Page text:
Sumpter Flees Before Tarleton

Sumpter Flees Before Tarleton

While engaged in this manner he received the intelligence of the defeat of Gen. Gates and the dispersal of the army under his command. He made a forced march for several days up the river to get out of striking distance of the British Army. At length, having reached the bank of Fishing Creek, on the west side of the Catawba, he halted to allow his men to refresh. Here, as is generally known, he was overtaken, surprised, and his force dispersed by Col. Tarleton of the British Army. The way in which this surprise was accomplished so completely was as follows:

The writer is indebted for this information to the late William Ashe of Franklin County, Ga., who was at the time with Sumpter. Mr. Ashe stated that the army was almost worn out with fatigue and watching when they stopped on the bank of Fishing Creek. It was near noon and the heat excessive. Sumpter had received no intelligence of the enemy since the retreat commenced and thought they might enjoy repose without danger. No great attention was paid to order, but a guard was placed at some distance in the rear.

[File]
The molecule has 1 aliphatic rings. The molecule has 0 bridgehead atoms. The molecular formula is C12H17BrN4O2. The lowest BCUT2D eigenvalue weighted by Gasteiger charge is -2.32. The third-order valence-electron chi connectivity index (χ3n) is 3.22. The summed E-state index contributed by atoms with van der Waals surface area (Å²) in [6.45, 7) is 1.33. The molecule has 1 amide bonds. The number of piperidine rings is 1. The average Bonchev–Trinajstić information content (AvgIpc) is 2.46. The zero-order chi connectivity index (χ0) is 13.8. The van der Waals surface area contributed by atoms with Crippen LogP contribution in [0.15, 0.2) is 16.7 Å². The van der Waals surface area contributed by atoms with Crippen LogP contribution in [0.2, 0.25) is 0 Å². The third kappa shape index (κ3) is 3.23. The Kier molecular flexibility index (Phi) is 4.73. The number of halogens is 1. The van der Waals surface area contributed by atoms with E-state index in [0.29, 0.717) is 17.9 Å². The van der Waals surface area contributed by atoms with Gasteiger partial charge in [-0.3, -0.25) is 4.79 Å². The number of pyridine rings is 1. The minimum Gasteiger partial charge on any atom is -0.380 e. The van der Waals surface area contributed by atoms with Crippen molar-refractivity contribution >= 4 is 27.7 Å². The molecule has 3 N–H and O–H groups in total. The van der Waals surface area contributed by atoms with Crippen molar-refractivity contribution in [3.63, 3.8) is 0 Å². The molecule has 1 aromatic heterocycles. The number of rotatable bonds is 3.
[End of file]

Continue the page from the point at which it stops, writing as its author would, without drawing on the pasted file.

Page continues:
The wearied soldiers had leave to prepare food and take rest for several hours before resuming their march. It happened that two Tory women passed the place soon after Sumpter halted and went on in the direction whence Sumpter had come. They had passed the rear guard about half a mile when they met Tarleton’s force. They gave Tarleton precise information as to Sumpter’s position and the arrangement of things connected with his army. They also informed him of a way by which he could leave the main road and fall into a road leading to Sumpter’s position at right angles to the main road. This way was taken by the British and hence came upon wholly unexpected. The guard placed in that direction was small and near the army. No alarm was given until the whole squadron was dashing up in full view. “Here,” said the late Samuel Morrow of Spartanburg District, S. C., “I seized my gun and shot a Capt. Campbell of the British light horse. I looked around me and saw Sumpter’s men running in every direction. I snatched up another gun and saw Col. Bratton rallying on a little eminence near me. I joined the little band that stood with him, fired again and the man at whom I took aim dropped. By this time the British were passed us in pursuit of those retiring and we saw no chance and our escape.”